Sodium complicit in undermining gut bacteria – collusion

We’ve all heard it so many times: the way to a man’s heart is through his stomach. Considering both mounting scientific research and gender equality, it really should now be changed to a person‘s heart. It seems the gut, whether you’re a male or female, with its diverse collection of bacteria (a.k.a. the microbiome) plays a major role in keeping our arteries healthy.

There are many factors affecting cardiovascular health, with one being blood pressure regulation. High blood pressure is not only a risk factor for heart disease and stroke but also for kidney disease.

While we’ve been hearing for many years that consuming too much sodium is linked to high blood pressure, scientists have now identified one of the ways that sodium may affect blood pressure: the microbiome. New research from German scientists at Experimental and Clinical Research Center and Max Delbrück Center for Molecular Medicine in Berlin suggests that excess sodium may be fatal to certain beneficial gut bacteria, and that this could contribute to high blood pressure in addition to diseases affecting the immune system. This includes possibly speeding up the progression of auto-immune diseases like multiple sclerosis.

Much attention is being given to the area of probiotics (consuming healthy bacteria) and prebiotics (indigestible carbohydrates that stimulate and promote the growth of these beneficial bacteria) but we don’t pay enough attention to what might kill them off. While there’s more awareness of the impact of antibiotics on maintaining a healthy gut full of these trillions of bacteria, we need to look at other harmful factors as well.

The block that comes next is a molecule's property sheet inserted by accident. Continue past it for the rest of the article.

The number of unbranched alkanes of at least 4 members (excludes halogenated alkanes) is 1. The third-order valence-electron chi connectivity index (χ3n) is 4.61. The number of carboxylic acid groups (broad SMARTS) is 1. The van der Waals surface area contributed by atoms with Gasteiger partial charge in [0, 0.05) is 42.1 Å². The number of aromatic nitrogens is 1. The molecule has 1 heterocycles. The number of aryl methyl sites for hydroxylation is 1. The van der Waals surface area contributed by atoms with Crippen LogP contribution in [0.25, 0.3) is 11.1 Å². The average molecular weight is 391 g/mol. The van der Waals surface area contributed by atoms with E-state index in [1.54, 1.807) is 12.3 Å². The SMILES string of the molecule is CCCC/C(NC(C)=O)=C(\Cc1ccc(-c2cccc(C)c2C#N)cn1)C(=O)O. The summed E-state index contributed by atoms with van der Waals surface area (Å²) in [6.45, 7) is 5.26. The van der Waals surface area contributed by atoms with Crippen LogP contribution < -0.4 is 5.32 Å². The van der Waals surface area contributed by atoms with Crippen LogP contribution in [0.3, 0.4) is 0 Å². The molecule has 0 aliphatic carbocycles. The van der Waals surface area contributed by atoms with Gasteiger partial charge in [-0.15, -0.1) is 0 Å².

That’s where sodium enters the picture.

In both animal research and a small study involving humans, consuming excessive amounts of sodium resulted in the killing off of Lactobacillus, a beneficial type of bacteria found in the gut. At the same time, blood pressure readings and levels of inflammatory compounds also increased. After the subjects were given probiotics containing the Lactobacillus, both blood pressure levels and the amount of inflammatory compounds decreased.

Now if you’re thinking you can eat a glut of salt and simply take a probiotic, forget about it. There are so many reasons that this thinking is flawed. For one, with the state of our current natural health product regulation, who knows how effective various probiotic supplements are.

As well, consider that most of the sodium we consume is found in processed foods. It’s certainly not coming from the salt shaker used in home cooking. Those same processed foods are not promoting the growth of other beneficial bacteria.

It seems the answer here is not unlike the solution for preventing other common ills – filling our plates with homemade eats that consist of mainly plant-based foods such as pulses, fruits and vegetables, whole grains and nuts along with moderate amounts of various animal foods such as fish, dairy products and meat or poultry, if desired.

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Categories: Nutrition News

Author:Rosie Schwartz

Rosie Schwartz is a Toronto-based consulting dietitian and writer.

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